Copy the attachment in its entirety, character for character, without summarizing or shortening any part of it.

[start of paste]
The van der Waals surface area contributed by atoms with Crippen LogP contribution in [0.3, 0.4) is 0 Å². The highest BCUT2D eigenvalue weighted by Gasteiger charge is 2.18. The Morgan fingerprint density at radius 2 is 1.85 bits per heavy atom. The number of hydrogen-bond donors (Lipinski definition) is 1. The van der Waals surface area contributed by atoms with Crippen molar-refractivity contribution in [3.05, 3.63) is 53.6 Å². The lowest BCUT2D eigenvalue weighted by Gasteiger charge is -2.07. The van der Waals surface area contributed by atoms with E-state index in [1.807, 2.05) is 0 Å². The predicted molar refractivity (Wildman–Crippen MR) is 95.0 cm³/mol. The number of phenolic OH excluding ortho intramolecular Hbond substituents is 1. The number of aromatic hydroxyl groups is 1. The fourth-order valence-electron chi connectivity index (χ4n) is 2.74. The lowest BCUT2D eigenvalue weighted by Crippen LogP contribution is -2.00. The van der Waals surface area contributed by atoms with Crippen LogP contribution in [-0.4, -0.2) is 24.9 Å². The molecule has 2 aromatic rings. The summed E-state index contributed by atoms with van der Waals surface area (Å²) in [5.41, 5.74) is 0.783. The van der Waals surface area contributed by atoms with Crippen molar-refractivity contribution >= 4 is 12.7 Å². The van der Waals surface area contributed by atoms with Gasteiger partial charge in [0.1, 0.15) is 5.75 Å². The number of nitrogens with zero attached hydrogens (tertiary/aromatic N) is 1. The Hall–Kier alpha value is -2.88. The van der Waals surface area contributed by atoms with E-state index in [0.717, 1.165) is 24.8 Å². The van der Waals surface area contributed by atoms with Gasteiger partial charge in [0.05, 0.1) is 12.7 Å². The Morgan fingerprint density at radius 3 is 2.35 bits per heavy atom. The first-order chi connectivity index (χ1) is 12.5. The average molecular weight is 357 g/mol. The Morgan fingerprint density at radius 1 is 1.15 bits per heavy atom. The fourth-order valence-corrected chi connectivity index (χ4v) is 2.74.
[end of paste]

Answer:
The van der Waals surface area contributed by atoms with Crippen LogP contribution in [0.3, 0.4) is 0 Å². The highest BCUT2D eigenvalue weighted by Gasteiger charge is 2.18. The Morgan fingerprint density at radius 2 is 1.85 bits per heavy atom. The number of hydrogen-bond donors (Lipinski definition) is 1. The van der Waals surface area contributed by atoms with Crippen molar-refractivity contribution in [3.05, 3.63) is 53.6 Å². The lowest BCUT2D eigenvalue weighted by Gasteiger charge is -2.07. The van der Waals surface area contributed by atoms with E-state index in [1.807, 2.05) is 0 Å². The predicted molar refractivity (Wildman–Crippen MR) is 95.0 cm³/mol. The number of phenolic OH excluding ortho intramolecular Hbond substituents is 1. The number of aromatic hydroxyl groups is 1. The fourth-order valence-electron chi connectivity index (χ4n) is 2.74. The lowest BCUT2D eigenvalue weighted by Crippen LogP contribution is -2.00. The van der Waals surface area contributed by atoms with Crippen LogP contribution in [-0.4, -0.2) is 24.9 Å². The molecule has 2 aromatic rings. The summed E-state index contributed by atoms with van der Waals surface area (Å²) in [5.41, 5.74) is 0.783. The van der Waals surface area contributed by atoms with Crippen molar-refractivity contribution >= 4 is 12.7 Å². The van der Waals surface area contributed by atoms with Gasteiger partial charge in [0.1, 0.15) is 5.75 Å². The number of nitrogens with zero attached hydrogens (tertiary/aromatic N) is 1. The Hall–Kier alpha value is -2.88. The van der Waals surface area contributed by atoms with E-state index in [0.717, 1.165) is 24.8 Å². The van der Waals surface area contributed by atoms with Gasteiger partial charge in [0.05, 0.1) is 12.7 Å². The Morgan fingerprint density at radius 3 is 2.35 bits per heavy atom. The first-order chi connectivity index (χ1) is 12.5. The average molecular weight is 357 g/mol. The Morgan fingerprint density at radius 1 is 1.15 bits per heavy atom. The fourth-order valence-corrected chi connectivity index (χ4v) is 2.74.